Protect Pigs from Swine Dysentery with Denagard
• Swine dysentery is reemerging as a major disease in swine operations
• Swine dysentery has major economic implications for producers
• Denagard® (tiamulin) premix and Denagard LC are powerful, proven tools for swine dysentery management
Despite near eradication in the 1990s, swine dysentery (SD) has reemerged as an economically significant disease in U.S. hog operations. If reoccurring diarrhea is present in your hogs, especially after changing feed medications or the stress of marketing, a complete diagnostic investigation is warranted and should include SD diagnostics. Once the disease is present, it is difficult and costly to control or eliminate. Managing SD through preventing entry; identifying SD if within your operation; and implementing an effective treatment, control or elimination program is important in order for pigs to reach their maximum lifetime value.
Be prepared for SD by:
• Learning to identify the signs of SD
• Knowing the costs of the disease
• Determining the best management plan based on the unique characteristics of the infected herd
Characteristics and Symptoms of Swine Dysentery
SD is characterized by diarrhea containing mucus and blood, but may not be overtly obvious to herdsmen. Among other processes, SD prevents infected pigs from reabsorbing fluids, leading to diarrhea and severe dehydration. As many as 30 percent of infected pigs may die from the disease. Although it can affect all ages, SD is most often observed in mid-finishing pigs (12 – 15 weeks of age). Clinical expression can be altered by your feed medication program, if it has some efficacy against SD.
• Rapid loss of bodily condition; animal begins to become thin
• Fresh blood and mucus in diarrhea
• Affected pigs will drink, but have reduced feed intakes
A main reason SD is so difficult to control once present is that it is highly contagious; immunity is limited and slow to build in infected pigs.
• Introduced to farms by carrier pigs, contaminated equipment or personnel
• Bacteria can survive seven days in feces and 60 days in water
• Infected pigs remain carriers up to 90 days after infection, although clinically normal
• Mice, rats, dogs and flies are also SD carriers
Swine Dysentery’s Economic Impact
Although economic impact varies based on the severity and prevalence of the disease within an operation, the combination of poor pig performance, treatment costs and death loss can cost producers thousands of dollars a year. It is estimated a producer loses between $5 and $10 for every infected animal.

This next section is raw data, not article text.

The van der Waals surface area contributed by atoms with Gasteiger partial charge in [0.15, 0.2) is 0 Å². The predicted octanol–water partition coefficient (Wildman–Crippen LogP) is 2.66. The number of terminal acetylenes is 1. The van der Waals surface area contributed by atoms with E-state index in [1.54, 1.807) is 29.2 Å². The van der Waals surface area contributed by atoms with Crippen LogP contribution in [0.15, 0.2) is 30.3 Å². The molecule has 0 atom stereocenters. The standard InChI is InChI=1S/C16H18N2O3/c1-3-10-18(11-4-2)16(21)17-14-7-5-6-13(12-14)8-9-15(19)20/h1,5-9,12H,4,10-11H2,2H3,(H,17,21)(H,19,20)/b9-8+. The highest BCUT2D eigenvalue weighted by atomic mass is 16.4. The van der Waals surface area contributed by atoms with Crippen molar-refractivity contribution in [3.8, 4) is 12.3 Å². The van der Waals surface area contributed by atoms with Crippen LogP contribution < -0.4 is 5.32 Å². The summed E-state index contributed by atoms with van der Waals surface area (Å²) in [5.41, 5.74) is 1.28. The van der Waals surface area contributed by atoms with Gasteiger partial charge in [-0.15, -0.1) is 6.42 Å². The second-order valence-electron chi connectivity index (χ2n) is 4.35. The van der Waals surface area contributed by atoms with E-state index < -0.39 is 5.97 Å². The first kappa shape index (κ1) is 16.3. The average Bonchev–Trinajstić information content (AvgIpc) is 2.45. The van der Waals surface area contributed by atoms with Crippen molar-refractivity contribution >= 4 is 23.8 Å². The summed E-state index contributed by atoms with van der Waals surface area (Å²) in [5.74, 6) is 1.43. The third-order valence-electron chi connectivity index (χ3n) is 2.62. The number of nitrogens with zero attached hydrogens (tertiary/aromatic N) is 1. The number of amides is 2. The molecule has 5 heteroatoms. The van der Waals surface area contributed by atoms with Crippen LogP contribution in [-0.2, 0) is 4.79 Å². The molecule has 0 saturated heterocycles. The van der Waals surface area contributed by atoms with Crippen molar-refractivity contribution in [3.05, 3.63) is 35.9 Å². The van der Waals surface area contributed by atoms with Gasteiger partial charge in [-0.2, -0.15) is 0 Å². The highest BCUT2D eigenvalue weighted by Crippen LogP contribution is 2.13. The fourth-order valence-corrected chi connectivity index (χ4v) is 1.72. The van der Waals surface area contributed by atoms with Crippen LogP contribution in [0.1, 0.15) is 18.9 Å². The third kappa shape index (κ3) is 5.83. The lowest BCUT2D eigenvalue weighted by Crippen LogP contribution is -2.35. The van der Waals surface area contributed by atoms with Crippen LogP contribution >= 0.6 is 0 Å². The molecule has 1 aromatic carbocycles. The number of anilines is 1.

A case study has shown a loss of nearly $9 per diseased animal (refer to Table 1).
Managing Swine Dysentery
There are three ways to approach SD management: treatment, control or eradication. Which option is best depends on the economic impact on the operation, the extent of the disease, how many farms are infected, and the potential for the disease to spread within the operation, so assessing biosecurity procedures is paramount if SD is suspected. (Refer to Table 2.)
• If the incidence of infection is low and perceived to have major economic consequences, take an eradication approach to eliminate the disease before it can spread to other farms
• As the incidence of infection becomes higher, a move from a control to a treatment approach makes sense to decrease clinical signs and improve performance
• As economic significance and prevalence of the disease within a system are better understood, the appropriate management action can be taken
• The ultimate question to answer is how SD will be managed long term in the farm or farms
Control and Treatment of Swine Dysentery with Denagard
When it comes to controlling and treating SD, a powerful, proven antibiotic like Denagard® is
an important tool.
Denagard premix is a feed-grade antibiotic effective in the control and treatment of SD.
• Control – 35 g/ton of Denagard premix; 2-day preslaughter withdrawal
• Treatment – 200 g/ton of Denagard premix; 7-day preslaughter withdrawal
Denagard LC is a fast-acting liquid concentrate formulation effective in the treatment of SD.
• Pigs usually show an initial response to Denagard LC as quickly as 24 to 48 hours
• Simply add it directly to drinking water for 5 consecutive days
• Denagard LC should be given at a daily dose of 3.5 mg tiamulinhydrogen fumerate per
pound of body weight
Caution: Do not use Denagard undiluted. Do not use in feeds for animals other than swine.
Contraindications: Swine being treated with Denagard (tiamulin) should not have access to feeds containing polyether ionophores (e.g., lasalocid, monensin, narasin, salinomycin and semduramicin) as adverse reactions may occur.
Warning: Observe label withdrawal times.
See product label for directions for use and additional information. Always read and follow the label and use directions. For more information about how Denagard can help you manage SD, contact your Novartis Animal Health representative or veterinarian, or visit www.livestock.novartis.com/swine.html.